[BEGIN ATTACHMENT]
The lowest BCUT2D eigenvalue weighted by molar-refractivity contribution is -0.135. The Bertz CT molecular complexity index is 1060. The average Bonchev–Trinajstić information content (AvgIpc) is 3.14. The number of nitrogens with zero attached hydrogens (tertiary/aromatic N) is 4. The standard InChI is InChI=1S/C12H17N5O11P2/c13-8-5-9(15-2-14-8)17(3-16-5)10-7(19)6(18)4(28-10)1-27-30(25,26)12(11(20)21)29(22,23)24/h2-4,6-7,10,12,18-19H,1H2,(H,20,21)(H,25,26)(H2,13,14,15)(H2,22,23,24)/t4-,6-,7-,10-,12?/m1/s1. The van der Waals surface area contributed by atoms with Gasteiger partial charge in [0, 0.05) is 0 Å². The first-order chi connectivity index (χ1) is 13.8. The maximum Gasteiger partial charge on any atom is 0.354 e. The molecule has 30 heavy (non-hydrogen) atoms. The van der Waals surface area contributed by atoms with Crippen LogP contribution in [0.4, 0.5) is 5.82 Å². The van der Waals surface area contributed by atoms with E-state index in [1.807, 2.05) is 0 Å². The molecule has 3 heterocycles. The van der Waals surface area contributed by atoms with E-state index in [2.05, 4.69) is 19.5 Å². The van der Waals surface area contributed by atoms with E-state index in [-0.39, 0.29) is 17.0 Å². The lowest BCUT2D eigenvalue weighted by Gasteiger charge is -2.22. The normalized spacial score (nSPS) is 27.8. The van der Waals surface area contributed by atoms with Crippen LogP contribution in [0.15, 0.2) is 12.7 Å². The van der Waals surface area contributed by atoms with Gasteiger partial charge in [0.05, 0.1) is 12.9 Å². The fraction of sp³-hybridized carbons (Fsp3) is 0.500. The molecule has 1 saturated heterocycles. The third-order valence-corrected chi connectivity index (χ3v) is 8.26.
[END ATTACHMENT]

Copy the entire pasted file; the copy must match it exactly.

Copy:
The lowest BCUT2D eigenvalue weighted by molar-refractivity contribution is -0.135. The Bertz CT molecular complexity index is 1060. The average Bonchev–Trinajstić information content (AvgIpc) is 3.14. The number of nitrogens with zero attached hydrogens (tertiary/aromatic N) is 4. The standard InChI is InChI=1S/C12H17N5O11P2/c13-8-5-9(15-2-14-8)17(3-16-5)10-7(19)6(18)4(28-10)1-27-30(25,26)12(11(20)21)29(22,23)24/h2-4,6-7,10,12,18-19H,1H2,(H,20,21)(H,25,26)(H2,13,14,15)(H2,22,23,24)/t4-,6-,7-,10-,12?/m1/s1. The van der Waals surface area contributed by atoms with Gasteiger partial charge in [0, 0.05) is 0 Å². The first-order chi connectivity index (χ1) is 13.8. The maximum Gasteiger partial charge on any atom is 0.354 e. The molecule has 30 heavy (non-hydrogen) atoms. The van der Waals surface area contributed by atoms with Crippen LogP contribution in [0.4, 0.5) is 5.82 Å². The van der Waals surface area contributed by atoms with E-state index in [1.807, 2.05) is 0 Å². The molecule has 3 heterocycles. The van der Waals surface area contributed by atoms with E-state index in [2.05, 4.69) is 19.5 Å². The van der Waals surface area contributed by atoms with E-state index in [-0.39, 0.29) is 17.0 Å². The lowest BCUT2D eigenvalue weighted by Gasteiger charge is -2.22. The normalized spacial score (nSPS) is 27.8. The van der Waals surface area contributed by atoms with Crippen LogP contribution in [0.15, 0.2) is 12.7 Å². The van der Waals surface area contributed by atoms with Gasteiger partial charge in [0.05, 0.1) is 12.9 Å². The fraction of sp³-hybridized carbons (Fsp3) is 0.500. The molecule has 1 saturated heterocycles. The third-order valence-corrected chi connectivity index (χ3v) is 8.26.